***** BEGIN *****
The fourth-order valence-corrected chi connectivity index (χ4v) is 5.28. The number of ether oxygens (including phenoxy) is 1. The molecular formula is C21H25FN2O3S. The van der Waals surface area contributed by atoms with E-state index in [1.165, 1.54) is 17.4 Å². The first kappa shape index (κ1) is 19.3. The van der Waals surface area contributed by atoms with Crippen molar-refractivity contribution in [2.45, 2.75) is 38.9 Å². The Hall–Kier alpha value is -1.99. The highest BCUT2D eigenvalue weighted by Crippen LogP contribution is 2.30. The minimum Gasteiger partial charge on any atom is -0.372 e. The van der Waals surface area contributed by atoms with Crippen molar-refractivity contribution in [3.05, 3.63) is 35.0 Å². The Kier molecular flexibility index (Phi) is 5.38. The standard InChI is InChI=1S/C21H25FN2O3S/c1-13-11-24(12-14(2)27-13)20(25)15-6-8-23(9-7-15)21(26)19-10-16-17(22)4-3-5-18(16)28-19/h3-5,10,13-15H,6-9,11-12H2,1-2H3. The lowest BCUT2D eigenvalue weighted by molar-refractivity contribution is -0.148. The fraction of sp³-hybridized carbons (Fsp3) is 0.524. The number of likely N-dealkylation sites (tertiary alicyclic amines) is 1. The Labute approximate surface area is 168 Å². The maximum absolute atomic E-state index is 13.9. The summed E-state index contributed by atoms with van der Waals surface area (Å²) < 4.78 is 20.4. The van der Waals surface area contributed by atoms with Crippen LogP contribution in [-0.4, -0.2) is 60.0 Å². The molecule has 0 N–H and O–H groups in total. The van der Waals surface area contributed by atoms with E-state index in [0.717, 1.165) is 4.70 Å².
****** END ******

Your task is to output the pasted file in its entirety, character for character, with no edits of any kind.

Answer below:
The fourth-order valence-corrected chi connectivity index (χ4v) is 5.28. The number of ether oxygens (including phenoxy) is 1. The molecular formula is C21H25FN2O3S. The van der Waals surface area contributed by atoms with E-state index in [1.165, 1.54) is 17.4 Å². The first kappa shape index (κ1) is 19.3. The van der Waals surface area contributed by atoms with Crippen molar-refractivity contribution in [2.45, 2.75) is 38.9 Å². The Hall–Kier alpha value is -1.99. The highest BCUT2D eigenvalue weighted by Crippen LogP contribution is 2.30. The minimum Gasteiger partial charge on any atom is -0.372 e. The van der Waals surface area contributed by atoms with Crippen molar-refractivity contribution in [3.05, 3.63) is 35.0 Å². The Kier molecular flexibility index (Phi) is 5.38. The standard InChI is InChI=1S/C21H25FN2O3S/c1-13-11-24(12-14(2)27-13)20(25)15-6-8-23(9-7-15)21(26)19-10-16-17(22)4-3-5-18(16)28-19/h3-5,10,13-15H,6-9,11-12H2,1-2H3. The lowest BCUT2D eigenvalue weighted by molar-refractivity contribution is -0.148. The fraction of sp³-hybridized carbons (Fsp3) is 0.524. The number of likely N-dealkylation sites (tertiary alicyclic amines) is 1. The Labute approximate surface area is 168 Å². The maximum absolute atomic E-state index is 13.9. The summed E-state index contributed by atoms with van der Waals surface area (Å²) < 4.78 is 20.4. The van der Waals surface area contributed by atoms with Crippen LogP contribution in [-0.4, -0.2) is 60.0 Å². The molecule has 0 N–H and O–H groups in total. The van der Waals surface area contributed by atoms with E-state index in [0.717, 1.165) is 4.70 Å².